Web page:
Earn $500,000 in 2021? You May Still Have Time to Reduce 2021 Taxes

Some high-earning entrepreneurs and business owners have until Sept. 15 or even Oct. 15 to ramp up their retirement savings and possibly save big on their taxes at the same time.

A gift bag with money peeking out.
(Image credit: Getty Images)

Solo entrepreneurs, business owners and professionals often work days, nights and weekends. They may not have time to put together a financial plan that would save a significant amount of their income for retirement while also cutting their taxes by possibly tens of thousands of dollars each year. But it’s easy to do – and for some there is still time to do this and file your 2021 taxes on time if you filed an extension.

Consider this scenario:

You work as a doctor, attorney, real estate professional or tech company owner and earned $500,000 in 2021. If you are married and file a joint return, you and your spouse will pay a marginal income tax rate of 35% in federal income taxes alone on part of your earnings. At a 35% marginal tax rate, a $50,000 retirement contribution would save you $17,500 in federal income taxes.

Subscribe to Kiplinger’s Personal Finance

Be a smarter, better informed investor.

Save up to 74%
https://cdn.mos.cms.futurecdn.net/flexiimages/xrd7fjmf8g1657008683.png

Sign up for Kiplinger’s Free E-Newsletters

Profit and prosper with the best of Kiplinger’s expert advice on investing, taxes, retirement, personal finance and more - straight to your e-mail.

Profit and prosper with the best of Kiplinger’s expert advice - straight to your e-mail.

Sign up

If you have a calendar-year partnership or S Corporation and filed an extension, you have until Sept. 15 to file the 2021 federal business return. If you have a Schedule C on your Form 1040 and filed an extension, you have until Oct. 15 to file your 2021 federal income tax return. This gives you plenty of time to start one or more new retirement savings plans – a way to build long-term wealth – while potentially making a huge dent in your tax bill.

Here’s a quick summary of some of the retirement plans available to you:

A Simplified Employee Pension (SEP)

A SEP allows a small-business owner to set up and contribute to a SEP Individual Retirement Account (SEP IRA). Contributions to a SEP are limited to approximately 20% of your net earnings from self-employment (or 25% of your W-2 wages if you have an S Corporation) with a limit of $58,000 for 2021 and $61,000 for the 2022 tax year.

Business owners who haven’t yet filed their 2021 returns still have time to contribute to one of these plans until the extended due date.

A Solo 401(k) Retirement Plan

This is a retirement account designed for self-employed business owners with no other employees (besides a spouse). While the deadline has passed to make an “elective deferral” contribution for the 2021 tax year, there is still time to make an election to adopt a plan for the 2021 tax year, which would allow the “employer” contribution for 2021.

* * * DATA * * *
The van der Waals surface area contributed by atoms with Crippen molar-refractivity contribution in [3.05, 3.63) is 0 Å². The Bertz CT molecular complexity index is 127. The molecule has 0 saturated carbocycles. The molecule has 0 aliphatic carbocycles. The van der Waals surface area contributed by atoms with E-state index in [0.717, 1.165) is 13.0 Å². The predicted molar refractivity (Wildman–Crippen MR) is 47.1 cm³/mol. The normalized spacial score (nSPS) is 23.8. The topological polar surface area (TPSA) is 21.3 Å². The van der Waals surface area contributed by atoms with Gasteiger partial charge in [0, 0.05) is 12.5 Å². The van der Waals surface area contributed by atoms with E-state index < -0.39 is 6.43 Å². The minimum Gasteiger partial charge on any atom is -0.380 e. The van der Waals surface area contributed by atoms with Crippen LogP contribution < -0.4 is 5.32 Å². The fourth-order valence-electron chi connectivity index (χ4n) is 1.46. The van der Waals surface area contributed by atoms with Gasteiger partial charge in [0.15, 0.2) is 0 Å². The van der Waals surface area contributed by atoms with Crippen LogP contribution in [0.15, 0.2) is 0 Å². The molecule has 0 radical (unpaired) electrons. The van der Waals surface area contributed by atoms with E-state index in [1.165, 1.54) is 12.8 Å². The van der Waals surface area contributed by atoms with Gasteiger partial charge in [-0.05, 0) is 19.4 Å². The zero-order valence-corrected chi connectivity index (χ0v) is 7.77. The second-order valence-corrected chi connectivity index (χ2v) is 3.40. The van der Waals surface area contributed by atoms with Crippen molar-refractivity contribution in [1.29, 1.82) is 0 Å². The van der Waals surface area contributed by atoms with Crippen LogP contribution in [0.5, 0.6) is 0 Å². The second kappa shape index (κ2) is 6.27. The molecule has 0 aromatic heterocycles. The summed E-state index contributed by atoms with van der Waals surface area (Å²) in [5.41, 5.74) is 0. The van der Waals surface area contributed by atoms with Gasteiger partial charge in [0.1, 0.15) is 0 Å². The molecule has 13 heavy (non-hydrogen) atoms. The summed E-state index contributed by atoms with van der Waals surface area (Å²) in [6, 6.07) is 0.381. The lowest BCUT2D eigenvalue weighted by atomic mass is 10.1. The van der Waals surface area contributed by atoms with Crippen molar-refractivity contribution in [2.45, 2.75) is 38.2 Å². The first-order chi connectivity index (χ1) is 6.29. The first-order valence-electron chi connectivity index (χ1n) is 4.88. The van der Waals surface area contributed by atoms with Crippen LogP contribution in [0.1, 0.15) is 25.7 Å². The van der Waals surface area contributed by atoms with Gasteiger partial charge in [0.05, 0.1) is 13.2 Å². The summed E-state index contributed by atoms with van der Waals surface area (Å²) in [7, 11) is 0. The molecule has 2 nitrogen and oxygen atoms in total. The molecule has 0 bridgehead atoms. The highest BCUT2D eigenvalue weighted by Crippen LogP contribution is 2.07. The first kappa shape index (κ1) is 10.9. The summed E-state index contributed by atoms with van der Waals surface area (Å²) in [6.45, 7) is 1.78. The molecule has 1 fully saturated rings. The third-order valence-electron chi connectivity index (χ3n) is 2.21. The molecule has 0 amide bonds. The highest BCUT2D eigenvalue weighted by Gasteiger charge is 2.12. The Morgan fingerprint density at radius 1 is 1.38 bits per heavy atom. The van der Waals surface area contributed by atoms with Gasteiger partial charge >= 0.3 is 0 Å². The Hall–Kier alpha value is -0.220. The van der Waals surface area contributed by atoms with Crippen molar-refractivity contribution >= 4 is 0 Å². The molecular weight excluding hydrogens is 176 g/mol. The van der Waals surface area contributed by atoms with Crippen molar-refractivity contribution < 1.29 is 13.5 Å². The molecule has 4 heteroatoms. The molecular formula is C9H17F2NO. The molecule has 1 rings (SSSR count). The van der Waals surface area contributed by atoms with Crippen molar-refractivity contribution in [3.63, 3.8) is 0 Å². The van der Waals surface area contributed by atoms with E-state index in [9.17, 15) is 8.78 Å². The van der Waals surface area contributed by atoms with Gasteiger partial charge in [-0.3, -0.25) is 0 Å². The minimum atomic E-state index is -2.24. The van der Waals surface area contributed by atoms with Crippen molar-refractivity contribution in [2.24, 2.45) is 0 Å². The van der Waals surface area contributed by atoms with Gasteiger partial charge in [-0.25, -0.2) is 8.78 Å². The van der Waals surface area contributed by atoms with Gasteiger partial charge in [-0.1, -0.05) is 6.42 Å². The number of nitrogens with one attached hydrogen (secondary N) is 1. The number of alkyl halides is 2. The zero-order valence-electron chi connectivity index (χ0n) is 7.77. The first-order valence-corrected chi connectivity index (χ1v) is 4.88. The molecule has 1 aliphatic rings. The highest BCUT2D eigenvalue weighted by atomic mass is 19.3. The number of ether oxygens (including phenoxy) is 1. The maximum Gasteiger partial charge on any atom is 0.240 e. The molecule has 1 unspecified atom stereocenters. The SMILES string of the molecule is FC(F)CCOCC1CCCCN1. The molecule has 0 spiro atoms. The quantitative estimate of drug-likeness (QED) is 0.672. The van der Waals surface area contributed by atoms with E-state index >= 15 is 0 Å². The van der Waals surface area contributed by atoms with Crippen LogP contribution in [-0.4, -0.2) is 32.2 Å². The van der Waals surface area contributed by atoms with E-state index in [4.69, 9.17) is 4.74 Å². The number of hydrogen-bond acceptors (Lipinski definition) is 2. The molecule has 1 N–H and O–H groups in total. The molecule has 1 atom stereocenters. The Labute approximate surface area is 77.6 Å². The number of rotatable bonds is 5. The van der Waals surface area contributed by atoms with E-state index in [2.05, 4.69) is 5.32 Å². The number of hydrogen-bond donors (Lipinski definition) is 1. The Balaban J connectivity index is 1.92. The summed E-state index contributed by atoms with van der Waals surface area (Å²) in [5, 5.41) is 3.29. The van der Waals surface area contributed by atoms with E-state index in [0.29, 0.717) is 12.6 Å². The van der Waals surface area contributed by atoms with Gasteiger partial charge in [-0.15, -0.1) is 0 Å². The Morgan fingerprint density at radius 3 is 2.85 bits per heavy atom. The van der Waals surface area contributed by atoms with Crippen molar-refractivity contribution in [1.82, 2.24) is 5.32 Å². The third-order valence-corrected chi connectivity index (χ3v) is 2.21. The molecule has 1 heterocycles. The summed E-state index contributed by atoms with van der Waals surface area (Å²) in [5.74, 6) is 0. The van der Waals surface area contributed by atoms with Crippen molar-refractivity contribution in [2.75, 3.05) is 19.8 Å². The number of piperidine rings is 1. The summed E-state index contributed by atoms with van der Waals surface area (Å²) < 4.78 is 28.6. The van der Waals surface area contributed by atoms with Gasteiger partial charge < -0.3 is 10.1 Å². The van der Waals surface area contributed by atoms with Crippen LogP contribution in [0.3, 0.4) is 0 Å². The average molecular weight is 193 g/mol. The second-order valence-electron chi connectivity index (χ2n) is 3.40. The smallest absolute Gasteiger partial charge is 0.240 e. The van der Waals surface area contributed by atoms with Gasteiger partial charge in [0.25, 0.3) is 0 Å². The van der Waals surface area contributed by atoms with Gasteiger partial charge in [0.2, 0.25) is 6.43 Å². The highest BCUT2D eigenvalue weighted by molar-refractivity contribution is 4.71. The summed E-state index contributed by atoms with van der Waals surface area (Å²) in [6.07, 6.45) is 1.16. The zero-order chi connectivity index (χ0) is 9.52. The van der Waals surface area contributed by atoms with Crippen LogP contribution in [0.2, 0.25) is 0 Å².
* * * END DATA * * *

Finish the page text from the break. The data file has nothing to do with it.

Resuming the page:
If you were paid a sufficient salary or had sufficient net earnings from self-employment (depending on entity type), the “employer” can contribute up to $58,000 for the 2021 tax year and $61,000 for the 2022 tax year. In future years when an “elective deferral” is possible, a catch-up contribution of an extra $6,500 is available for those 50 or older.

Cash Balance Plans

Cash balance plans give one more option for retirement and tax savings for solo business owners with high incomes – such as those already maximizing the 401(k) plan or SEP IRA. If you extended your return, you have until Sept. 15 to still make contributions to a cash balance plan for the 2021 tax year (a Schedule C does not get an extra month like the other plans).

These plans are different from SEPs and 401(k)s because they are defined benefit plans instead of defined contribution plans and will require a contribution each year. The maximum amount you can contribute is dependent on your age and the terms of the plan (you work with an actuary to determine the contribution), but over time may allow larger and larger contributions. These plans can be combined with a 401(k) to allow even higher contributions, though you will have to coordinate the overall contributions between the plans.

With a combined plan, you could be contributing more than $100,000 annually to retirement (and sometimes much more). In addition to helping a solo owner quickly build wealth, a cash balance plan has other benefits. For example, once the owner retires, they have the option of taking these savings in an annuity spread out over several years or as a lump sum, which can be invested.

It's clear that by contributing to one or more of these plans, entrepreneurs and solo small-business owners can generate the savings and investment returns they will need to comfortably retire. I recommend to my clients that they contribute at least 10% to 15% annually, enabling them to accomplish that goal.

This article was written by and presents the views of our contributing adviser, not the Kiplinger editorial staff. You can check adviser records with the SEC or with FINRA.

Maggie Rapplean, CFP®
Senior Adviser, Moneta Group

As a financial adviser and CERTIFIED FINANCIAL PLANNER™ professional at Moneta (opens in new tab), Maggie Rapplean brings an entrepreneurial spirit that helps her connect with other business owners and next-gen investors, as well as 401(k) plan sponsors. She focuses on family financial planning, financial planning for women, business financial planning and financial planning for couples. With nearly a decade of experience, Maggie delivers financial education to retirement plan participants and her clients with the goal of increasing financial literacy and retirement readiness. She graduated Summa Cum Laude from the University of Missouri – St. Louis, earning her bachelor’s in Business Administration and is currently earning her MBA at UMSL.